With state-backed incentives on the wane, European PV portfolio owners may find better deals in the continent’s increasingly sophisticated intraday energy markets.
European PV portfolio owners look set to benefit from growth in intraday energy trading markets as state support for renewables fades.
Day-ahead and intraday trading is already gaining in importance compared to longer-term trades in a number of European energy markets, according to reports.
In April, for example, Reuters noted that spot volumes had grown by 25% over the last five years, against a background of declining energy trading activity overall.
Day-ahead and intraday volumes on the Epex Spot in Paris, which covers France, Germany, Austria and Switzerland, have grown 13% year-on-year, with same-day deals taking off in the German and Austrian markets in particular.
“The rise of renewable energy is delivering a boost to Europe's declining power market as traders get busy in short term deals to juggle unpredictable supplies of wind and solar,” Reuters reported.
“Exchanges show more trade as suppliers buy and sell power closer to when demand will appear, to meet their delivery obligations, because electricity cannot be stored effectively. New players are also attracted by lower capital requirements and risks.”
The same month, Bloomberg said Epex Spot same-day trades had risen 33% during the course of last year and were expected to climb further in response to growing renewable energy penetration across Europe.
“Long-term power volumes in Germany dropped 36% in the past five years,” Bloomberg confirmed. “Those of near-term contracts rose 25% and now make up 15% of Europe’s power trading, according to data from Prospex Research Ltd, a consultant in London.”
Energy market advocates say the rise of intraday trading is good news for renewable energy suppliers, transmission and distribution system operators, and electricity users alike.
“We think renewables should be pushed to participate in the electricity market,” said Pietro Baldovin, regulatory and policy associate of the European Federation of Energy Traders.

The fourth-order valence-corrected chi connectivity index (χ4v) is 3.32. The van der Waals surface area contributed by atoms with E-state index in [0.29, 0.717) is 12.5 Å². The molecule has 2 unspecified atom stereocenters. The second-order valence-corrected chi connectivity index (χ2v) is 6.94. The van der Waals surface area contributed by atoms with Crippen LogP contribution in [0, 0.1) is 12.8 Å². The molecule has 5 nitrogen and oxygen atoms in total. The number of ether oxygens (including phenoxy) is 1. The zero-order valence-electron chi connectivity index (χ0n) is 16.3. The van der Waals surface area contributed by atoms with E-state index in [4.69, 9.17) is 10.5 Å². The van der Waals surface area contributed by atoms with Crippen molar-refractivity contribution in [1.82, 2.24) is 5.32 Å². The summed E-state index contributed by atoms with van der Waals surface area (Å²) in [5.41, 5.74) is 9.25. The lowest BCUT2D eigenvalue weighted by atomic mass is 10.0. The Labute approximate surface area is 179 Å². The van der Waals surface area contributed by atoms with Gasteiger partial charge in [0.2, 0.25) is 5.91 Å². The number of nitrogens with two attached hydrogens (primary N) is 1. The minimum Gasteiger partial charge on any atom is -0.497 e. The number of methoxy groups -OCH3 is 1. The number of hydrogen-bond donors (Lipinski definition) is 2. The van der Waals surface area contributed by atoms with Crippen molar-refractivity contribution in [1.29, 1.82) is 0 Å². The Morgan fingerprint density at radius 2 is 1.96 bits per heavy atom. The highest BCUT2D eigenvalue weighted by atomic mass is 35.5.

“In periods of high demand and undersupply, renewable generators can find a better way to be rewarded. And in times of oversupply, renewable energy suppliers will have incentives to curtail production and reduce the electricity delivered into the grid, according to market price signals.”
For system operators, one of the advantages of involving renewable energy suppliers in intraday markets is that it encourages the project owners to improve their forecasting to better match supply with demand. This enhances grid stability by preventing overflows or shortfalls.
It also helps prevent loop flows, which are said to threaten the development of Europe’s internal energy market.
For electricity consumers, the main argument for pushing renewables towards energy trading is economic, because it helps reduce the amount of money that taxpayers have to pay for feed-in tariff support.
While there appear to be some clear benefits to pushing for greater use of trading, the fact remains that facilities for doing so are still patchy across Europe. Not all markets are able to offer trades at the 15-minute intervals best suited to renewables, for example.
Germany, covered by the Epex Spot, is leading the way following the approval of an energy reform last year that encouraged renewable project owners to participate directly in the markets, as part of moves to wean the sector off feed-in tariffs.
Scandinavia also has a highly liquid market, served by Nord Pool Spot, which is the European leader for short-term contracts, Reuters says.
According to reports, Epex and Nord Pool are due to join forces with APX Group of Amsterdam to offer Europe-wide intraday trading later this year. That could be another excuse for renewable energy providers to place a bet on short-term trades.